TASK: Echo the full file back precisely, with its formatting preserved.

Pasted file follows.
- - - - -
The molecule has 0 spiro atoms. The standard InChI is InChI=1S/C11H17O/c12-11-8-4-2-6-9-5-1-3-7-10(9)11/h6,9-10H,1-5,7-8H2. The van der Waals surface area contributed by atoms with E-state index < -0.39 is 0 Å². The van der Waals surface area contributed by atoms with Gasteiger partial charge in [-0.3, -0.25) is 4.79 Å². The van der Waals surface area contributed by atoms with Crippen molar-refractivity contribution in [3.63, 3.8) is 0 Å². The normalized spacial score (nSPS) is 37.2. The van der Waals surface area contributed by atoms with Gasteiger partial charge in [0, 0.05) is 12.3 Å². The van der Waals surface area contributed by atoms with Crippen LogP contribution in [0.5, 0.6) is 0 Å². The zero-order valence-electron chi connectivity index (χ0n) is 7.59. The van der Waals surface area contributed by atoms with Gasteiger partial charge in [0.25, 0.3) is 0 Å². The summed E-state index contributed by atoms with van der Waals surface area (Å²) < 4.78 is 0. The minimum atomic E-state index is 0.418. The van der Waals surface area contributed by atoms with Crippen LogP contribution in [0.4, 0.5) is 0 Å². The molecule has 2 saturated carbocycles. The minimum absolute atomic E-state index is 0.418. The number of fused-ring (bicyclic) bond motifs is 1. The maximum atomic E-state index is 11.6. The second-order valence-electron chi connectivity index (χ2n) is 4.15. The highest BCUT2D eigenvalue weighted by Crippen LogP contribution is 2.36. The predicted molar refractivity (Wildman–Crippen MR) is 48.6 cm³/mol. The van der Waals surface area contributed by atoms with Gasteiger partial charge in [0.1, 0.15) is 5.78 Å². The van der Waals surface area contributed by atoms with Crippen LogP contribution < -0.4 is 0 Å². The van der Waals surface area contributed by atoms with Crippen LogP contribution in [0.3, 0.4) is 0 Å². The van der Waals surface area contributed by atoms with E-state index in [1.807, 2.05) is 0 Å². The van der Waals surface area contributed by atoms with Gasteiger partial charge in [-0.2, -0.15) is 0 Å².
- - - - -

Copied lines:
The molecule has 0 spiro atoms. The standard InChI is InChI=1S/C11H17O/c12-11-8-4-2-6-9-5-1-3-7-10(9)11/h6,9-10H,1-5,7-8H2. The van der Waals surface area contributed by atoms with E-state index < -0.39 is 0 Å². The van der Waals surface area contributed by atoms with Gasteiger partial charge in [-0.3, -0.25) is 4.79 Å². The van der Waals surface area contributed by atoms with Crippen molar-refractivity contribution in [3.63, 3.8) is 0 Å². The normalized spacial score (nSPS) is 37.2. The van der Waals surface area contributed by atoms with Gasteiger partial charge in [0, 0.05) is 12.3 Å². The van der Waals surface area contributed by atoms with Crippen LogP contribution in [0.5, 0.6) is 0 Å². The zero-order valence-electron chi connectivity index (χ0n) is 7.59. The van der Waals surface area contributed by atoms with Gasteiger partial charge in [0.25, 0.3) is 0 Å². The summed E-state index contributed by atoms with van der Waals surface area (Å²) < 4.78 is 0. The minimum atomic E-state index is 0.418. The van der Waals surface area contributed by atoms with Crippen LogP contribution in [0.4, 0.5) is 0 Å². The molecule has 2 saturated carbocycles. The minimum absolute atomic E-state index is 0.418. The number of fused-ring (bicyclic) bond motifs is 1. The maximum atomic E-state index is 11.6. The second-order valence-electron chi connectivity index (χ2n) is 4.15. The highest BCUT2D eigenvalue weighted by Crippen LogP contribution is 2.36. The predicted molar refractivity (Wildman–Crippen MR) is 48.6 cm³/mol. The van der Waals surface area contributed by atoms with Gasteiger partial charge in [0.1, 0.15) is 5.78 Å². The van der Waals surface area contributed by atoms with Crippen LogP contribution < -0.4 is 0 Å². The van der Waals surface area contributed by atoms with Crippen LogP contribution in [0.3, 0.4) is 0 Å². The van der Waals surface area contributed by atoms with E-state index in [1.807, 2.05) is 0 Å². The van der Waals surface area contributed by atoms with Gasteiger partial charge in [-0.2, -0.15) is 0 Å².